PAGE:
The register for ‘ultimate beneficial owners’, also referred to as the UBO register, is the result of the 4th Anti-Money Laundering Directive. This Directive was adopted by the European Parliament on May 20, 2015 and must have been implemented in the legislation of the Member States on June 26, 2017.

On July 5, 2016, the European Commission announced that it wants to take a number of additional measures concerning the UBO register with the aim of achieving greater transparency, including with respect to the tax authorities of all EU Member States and possibly even for tax authorities worldwide. The additional measures that have now been proposed are:

  • full public access to the UBO registers;
  • reduction of the percentage necessary to qualify as a UBO from 25% to 10% for “businesses that risk being used for money laundering or tax evasion”. The European Commission proposes using the definition ‘Passive Non-Financial Entity’, which is also used in other guidelines. Unlisted investment companies could fall under this definition. For all other companies, the threshold remains 25%;
  • Direct interconnection of registers between Member States, to facilitate the cooperation between Member States.

Lastly, the European Commission has called on Member States to bring forward the date on which the UBO register would effect to January 1, 2017.

The above are proposals; these still need to be adopted by the Council. Draft legislation to implement the Directive is still awaited in the Netherlands. Pending this legislation, it is still not known which entities will have to register their UBOs. We are, of course, keeping a close eye on the legislative agenda in Brussels and in The Hague.

What is currently known about the UBO register is summarized below.

What is an UBO?

UBOs are the individuals who have formal or de facto control over an entity. The following individuals are designated as an UBO by the Directive:

i) An individual who directly or indirectly has a shareholding of more than 25%.
ii) If no person as designated under i) can be identified, then the individuals belonging to the senior management staff are designated as UBO.

The identities of the following persons must be registered by trusts:

  • The founder of the trust;
  • The trustee(s);
  • The protector (where applicable);
  • The beneficiaries (or class of beneficiaries) and any other individual exercising effective control over the trust.

Entities and companies that must register their UBO(s)

Registration is mandatory for all legal entities of a Member State and all companies incorporated within the territory of a Member State. These entities will have to ensure that information regarding their ultimate beneficial owners is available in addition to the usual information. This information will have to be stored in a central register that is situated outside the company.

What information will be included in the register?

It appears from the Directive that the following details of the ultimate beneficial owners must be included in the register:

  • Name;
  • Month of birth;
  • Year of birth;
  • Nationality;
  • Country of residence;
  • Nature and extent of the economic interest held by the UBO.

Entities with an obligation to register should not rely solely on the UBO register. Therefore, the entities must also be able to provide relevant copies of identification and verification data and other relevant documentation concerning the identity of the ultimate beneficial owner. This means that this information must be included in the accounts and records of the entity itself.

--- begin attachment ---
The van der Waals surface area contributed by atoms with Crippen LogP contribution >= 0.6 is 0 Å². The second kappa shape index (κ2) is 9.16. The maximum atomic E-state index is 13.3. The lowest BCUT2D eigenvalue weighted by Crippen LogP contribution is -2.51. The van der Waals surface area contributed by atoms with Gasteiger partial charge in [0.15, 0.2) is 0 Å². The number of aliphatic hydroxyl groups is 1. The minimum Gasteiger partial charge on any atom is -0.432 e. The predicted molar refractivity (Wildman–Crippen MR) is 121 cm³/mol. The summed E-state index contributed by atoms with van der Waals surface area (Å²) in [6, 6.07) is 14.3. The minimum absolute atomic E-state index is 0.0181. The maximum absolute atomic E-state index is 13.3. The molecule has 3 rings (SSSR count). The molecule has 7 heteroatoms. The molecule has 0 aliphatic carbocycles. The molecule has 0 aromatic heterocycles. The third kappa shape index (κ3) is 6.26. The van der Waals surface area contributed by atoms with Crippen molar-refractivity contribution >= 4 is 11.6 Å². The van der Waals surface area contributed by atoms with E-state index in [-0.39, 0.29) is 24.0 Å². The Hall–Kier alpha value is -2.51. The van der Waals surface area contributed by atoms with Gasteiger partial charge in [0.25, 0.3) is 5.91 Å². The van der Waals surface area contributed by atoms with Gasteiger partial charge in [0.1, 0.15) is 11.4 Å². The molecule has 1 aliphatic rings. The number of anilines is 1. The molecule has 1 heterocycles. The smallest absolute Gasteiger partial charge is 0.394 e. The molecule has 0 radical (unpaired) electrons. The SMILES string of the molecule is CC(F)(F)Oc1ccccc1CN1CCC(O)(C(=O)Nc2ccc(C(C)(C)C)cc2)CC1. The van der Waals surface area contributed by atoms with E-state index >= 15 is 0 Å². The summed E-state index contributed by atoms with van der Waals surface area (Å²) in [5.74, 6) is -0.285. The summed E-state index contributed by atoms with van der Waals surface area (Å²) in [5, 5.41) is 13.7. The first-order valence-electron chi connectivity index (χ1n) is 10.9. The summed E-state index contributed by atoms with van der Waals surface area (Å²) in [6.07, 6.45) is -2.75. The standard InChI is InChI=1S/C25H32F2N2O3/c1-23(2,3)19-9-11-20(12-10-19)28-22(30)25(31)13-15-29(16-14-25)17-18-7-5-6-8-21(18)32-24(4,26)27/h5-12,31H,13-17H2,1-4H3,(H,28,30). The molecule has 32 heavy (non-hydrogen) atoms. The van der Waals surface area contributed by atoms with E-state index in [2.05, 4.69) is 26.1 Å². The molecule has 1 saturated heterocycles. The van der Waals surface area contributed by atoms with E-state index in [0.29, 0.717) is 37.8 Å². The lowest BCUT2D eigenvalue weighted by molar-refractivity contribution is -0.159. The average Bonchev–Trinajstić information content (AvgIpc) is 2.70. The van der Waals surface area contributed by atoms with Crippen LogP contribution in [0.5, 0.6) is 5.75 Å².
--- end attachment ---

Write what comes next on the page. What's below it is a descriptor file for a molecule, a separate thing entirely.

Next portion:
Persons/entities with access to the register

At least the following persons/entities should have access to the register:

  • Competent authorities and financial intelligence units of the Member States.
  • Institutions with a registration obligation under the 4th Anti-Money Laundering Directive. Examples of these include banks, life insurance companies, investment firms, accountants and notaries.
  • All persons or organizations that can demonstrate a legitimate interest that is related to countering money laundering and the financing of terrorism and related predicate offenses including corruption, tax crimes and fraud.

The term ‘legitimate interest’ is not defined further by the European legislator. A Member State may also elect to make the UBO register a public register.

The introduction of the UBO register in the Netherlands

Having regard to statements by the Ministry of Finance, it is expected that almost all legal entities incorporated under Dutch law will be obliged to register their ultimate beneficial owners. In addition to the information that must be made available in the register, entities will have to include the following details of the ultimate beneficial owners in their own accounts and records:

  • Date of birth, place of birth and country of birth;
  • Address;
  • If possible, the Citizen Identification number (BSN) and/or foreign tax identification number;
  • Copy of the document verifying the identity of the shareholder;
  • Documentation substantiating why a person has the status of UBO and the size of the corresponding (economic) interest.

In the Netherlands the UBO register will be a public register. For a small fee, everyone will be able to search for the ultimate beneficial owner of an entity. To protect the privacy of the ultimate beneficial owners, a number of safeguards are attached to the register, however.

As stated above, we are keeping a close eye on the legislative agenda in Brussels and in The Hague. If you have any questions about the implications of the introduction of the UBO register, please contact your tax advisor at Meijburg & Co.

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